Who’s the audience

1.
Peony silks,

in wax-light:

that petal-sheen,

gold or apricot or rose

candled into-

what to call it,

lumina, aurora, aureole?

About gowns,

the Old Masters,

were they ever wrong?

This penitent Magdalen’s

wrapped in a yellow

so voluptuous

she seems to wear

all she’s renounced;

this boy angel

isn’t touching the ground,

but his billow

of yardage refers

not to heaven

but to pleasure’s

textures, the tactile

sheers and voiles

and tulles

which weren’t made

to adorn the soul.

Eternity’s plainly nude;

the naked here and now

longs for a little

dressing up. And though

they seem to prefer

the invisible, every saint

in the gallery

flaunts an improbable

tumble of drapery,

a nearly audible liquidity

(bright brass embroidery,

satin’s violin-sheen)

raveled around the body’s

plain prose; exquisite

(dis?)guises; poetry,

music, clothes.

2.
Nothing needs to be this lavish.

Even the words I’d choose

for these leaves;

intricate, stippled, foxed,

tortoise, mottled, splotched

-jeweled adjectives

for a forest by Fabergé,

all cloisonné and enamel,

a yellow grove golden

in its gleaming couture,

brass buttons

tumbling to the floor.

Who’s it for?

Who’s the audience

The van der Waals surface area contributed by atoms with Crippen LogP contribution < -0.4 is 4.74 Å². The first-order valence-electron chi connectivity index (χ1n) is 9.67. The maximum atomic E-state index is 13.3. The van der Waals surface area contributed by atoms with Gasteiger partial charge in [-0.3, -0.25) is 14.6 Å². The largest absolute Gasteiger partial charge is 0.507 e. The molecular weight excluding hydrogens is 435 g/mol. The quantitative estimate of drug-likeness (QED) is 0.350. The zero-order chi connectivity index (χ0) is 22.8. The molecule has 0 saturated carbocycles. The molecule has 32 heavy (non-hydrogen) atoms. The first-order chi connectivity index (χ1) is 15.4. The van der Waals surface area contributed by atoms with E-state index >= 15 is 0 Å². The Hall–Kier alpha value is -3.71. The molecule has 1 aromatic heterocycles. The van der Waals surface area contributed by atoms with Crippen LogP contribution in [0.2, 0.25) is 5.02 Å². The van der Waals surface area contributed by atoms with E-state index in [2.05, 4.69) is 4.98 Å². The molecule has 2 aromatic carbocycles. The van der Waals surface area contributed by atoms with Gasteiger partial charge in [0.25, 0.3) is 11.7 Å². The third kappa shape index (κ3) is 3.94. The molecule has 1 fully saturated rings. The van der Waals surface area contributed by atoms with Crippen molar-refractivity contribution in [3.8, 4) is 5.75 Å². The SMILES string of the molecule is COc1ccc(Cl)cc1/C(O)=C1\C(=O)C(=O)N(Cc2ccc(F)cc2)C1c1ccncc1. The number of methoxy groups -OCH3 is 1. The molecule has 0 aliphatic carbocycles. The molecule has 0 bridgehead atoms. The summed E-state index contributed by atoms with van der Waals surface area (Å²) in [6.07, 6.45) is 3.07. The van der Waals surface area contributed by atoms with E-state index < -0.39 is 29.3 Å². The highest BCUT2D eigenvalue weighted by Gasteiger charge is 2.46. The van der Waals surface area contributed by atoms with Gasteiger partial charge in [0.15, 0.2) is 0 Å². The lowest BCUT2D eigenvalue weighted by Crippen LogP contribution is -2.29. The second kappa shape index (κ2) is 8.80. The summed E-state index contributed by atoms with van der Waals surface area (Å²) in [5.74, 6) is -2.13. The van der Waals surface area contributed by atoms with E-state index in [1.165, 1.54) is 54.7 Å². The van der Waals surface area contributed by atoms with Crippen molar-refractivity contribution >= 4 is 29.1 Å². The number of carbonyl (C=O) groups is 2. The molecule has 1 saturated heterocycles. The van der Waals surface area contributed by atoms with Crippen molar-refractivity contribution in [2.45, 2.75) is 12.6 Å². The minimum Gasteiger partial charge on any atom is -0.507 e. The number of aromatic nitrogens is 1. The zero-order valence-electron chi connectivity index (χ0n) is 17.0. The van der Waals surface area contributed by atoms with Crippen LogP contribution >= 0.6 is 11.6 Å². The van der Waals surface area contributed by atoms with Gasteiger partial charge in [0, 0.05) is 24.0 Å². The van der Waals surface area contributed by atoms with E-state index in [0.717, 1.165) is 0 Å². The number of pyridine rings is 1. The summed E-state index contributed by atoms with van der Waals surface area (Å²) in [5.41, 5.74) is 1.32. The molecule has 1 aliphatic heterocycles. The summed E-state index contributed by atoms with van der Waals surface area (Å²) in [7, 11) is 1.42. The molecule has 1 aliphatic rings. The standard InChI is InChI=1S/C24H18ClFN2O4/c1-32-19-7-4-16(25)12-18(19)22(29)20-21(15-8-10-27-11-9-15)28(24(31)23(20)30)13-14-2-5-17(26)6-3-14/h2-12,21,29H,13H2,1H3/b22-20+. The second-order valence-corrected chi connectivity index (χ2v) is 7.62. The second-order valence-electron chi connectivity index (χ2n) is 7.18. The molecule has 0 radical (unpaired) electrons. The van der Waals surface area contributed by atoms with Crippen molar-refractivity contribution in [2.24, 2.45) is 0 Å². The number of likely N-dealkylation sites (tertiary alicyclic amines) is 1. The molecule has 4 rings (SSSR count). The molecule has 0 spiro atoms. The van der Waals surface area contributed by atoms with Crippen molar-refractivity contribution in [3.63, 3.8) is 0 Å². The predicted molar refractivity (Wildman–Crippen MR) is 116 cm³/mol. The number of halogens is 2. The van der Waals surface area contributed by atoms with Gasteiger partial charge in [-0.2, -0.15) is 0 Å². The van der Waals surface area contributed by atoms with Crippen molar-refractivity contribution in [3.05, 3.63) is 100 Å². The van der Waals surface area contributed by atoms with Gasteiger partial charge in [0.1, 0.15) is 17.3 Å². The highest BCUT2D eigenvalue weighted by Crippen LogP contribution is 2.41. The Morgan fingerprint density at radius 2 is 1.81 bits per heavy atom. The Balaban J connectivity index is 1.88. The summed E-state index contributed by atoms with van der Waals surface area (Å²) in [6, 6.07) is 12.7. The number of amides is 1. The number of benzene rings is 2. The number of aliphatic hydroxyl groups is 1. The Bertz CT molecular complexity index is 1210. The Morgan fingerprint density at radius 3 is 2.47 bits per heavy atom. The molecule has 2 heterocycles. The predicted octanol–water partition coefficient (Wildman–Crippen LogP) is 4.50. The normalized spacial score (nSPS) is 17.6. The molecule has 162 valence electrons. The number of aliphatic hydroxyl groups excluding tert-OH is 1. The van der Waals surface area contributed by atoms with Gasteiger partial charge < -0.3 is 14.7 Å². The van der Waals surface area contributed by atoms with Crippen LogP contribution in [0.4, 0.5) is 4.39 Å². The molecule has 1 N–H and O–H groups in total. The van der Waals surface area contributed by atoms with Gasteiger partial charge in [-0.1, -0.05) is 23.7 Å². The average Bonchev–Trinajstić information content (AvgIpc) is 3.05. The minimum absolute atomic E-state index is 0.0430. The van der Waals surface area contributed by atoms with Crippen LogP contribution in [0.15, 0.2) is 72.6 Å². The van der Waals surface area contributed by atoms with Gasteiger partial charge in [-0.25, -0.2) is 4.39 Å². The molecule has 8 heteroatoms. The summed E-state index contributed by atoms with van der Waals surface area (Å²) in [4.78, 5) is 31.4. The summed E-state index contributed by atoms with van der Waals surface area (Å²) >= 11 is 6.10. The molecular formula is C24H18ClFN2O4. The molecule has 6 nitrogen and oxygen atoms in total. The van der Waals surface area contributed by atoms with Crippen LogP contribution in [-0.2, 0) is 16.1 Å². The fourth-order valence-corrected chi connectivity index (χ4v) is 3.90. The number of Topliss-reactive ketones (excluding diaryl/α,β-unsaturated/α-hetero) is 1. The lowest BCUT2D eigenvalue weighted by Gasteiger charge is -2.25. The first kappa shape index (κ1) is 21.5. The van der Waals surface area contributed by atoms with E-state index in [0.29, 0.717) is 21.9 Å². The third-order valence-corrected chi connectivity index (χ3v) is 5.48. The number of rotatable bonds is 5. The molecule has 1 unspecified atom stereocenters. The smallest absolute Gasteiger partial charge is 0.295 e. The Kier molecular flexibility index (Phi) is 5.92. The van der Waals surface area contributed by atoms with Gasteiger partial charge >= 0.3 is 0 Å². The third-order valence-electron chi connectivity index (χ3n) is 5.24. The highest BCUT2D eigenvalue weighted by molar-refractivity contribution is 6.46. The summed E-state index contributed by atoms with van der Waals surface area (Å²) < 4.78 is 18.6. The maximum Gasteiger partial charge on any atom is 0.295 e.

for this bravura?

Maybe the world’s

just trompe l’oeil,

appearances laid out

to dazzle the eye;

who could see through this

to any world beyond forms?

Maybe the costume’s

the whole show,

all of revelation

we’ll be offered.

So? Show me what’s not

a world of appearances.

Autumn’s a grand old drag

in torched and tumbled chiffon

striking her weary pose.

Talk about your mellow

fruitfulness! Smoky alto,

thou hast thy music,

too; unforgettable,

those October damasks,

the dazzling kimono

worn, dishabille,

uncountable curtain calls

in these footlights’

dusky, flattering rose.

The world’s made fabulous

by fabulous clothes.
Couture

Mark Doty, 1953

My nights are rarely unruly

Not for me a youngman’s death
Not a car crash, whiplash
John Doe, DOA at A&E kind of death.
Not a gun in hand, in a far off land
IED at the roadside death

Not a slow-fade, razor blade
bloodbath in the bath, death.
Jump under a train, Kurt Cobain
bullet in the brain, death

Not a horse-riding paragliding
mountain climbing fall, death.
Motorcycle into an old stone wall
you know the kind of death, death

My nights are rarely unruly. My days
of allnight parties are over, well and truly.
No mistresses no red sports cars
no shady deals no gangland bars
no drugs no fags no rock’n’roll
Time alone has taken its toll

Not for me a youngman’s death
Not a domestic brawl, blood in the hall
knife in the chest, death.
Not a drunken binge, dirty syringe
“What a waste of a life” death.

Not for Me a Youngman’s Death
By Roger McGough

Spring in Sarajevo

I wonder if the snow loves the trees and fields, that it kisses them so gently? And then it covers them up snug, you know, with a white quilt; and perhaps it says, “Go to sleep, darlings, till the summer comes again.”

Lewis Carroll

Ilidža, Sarajevo (this morning)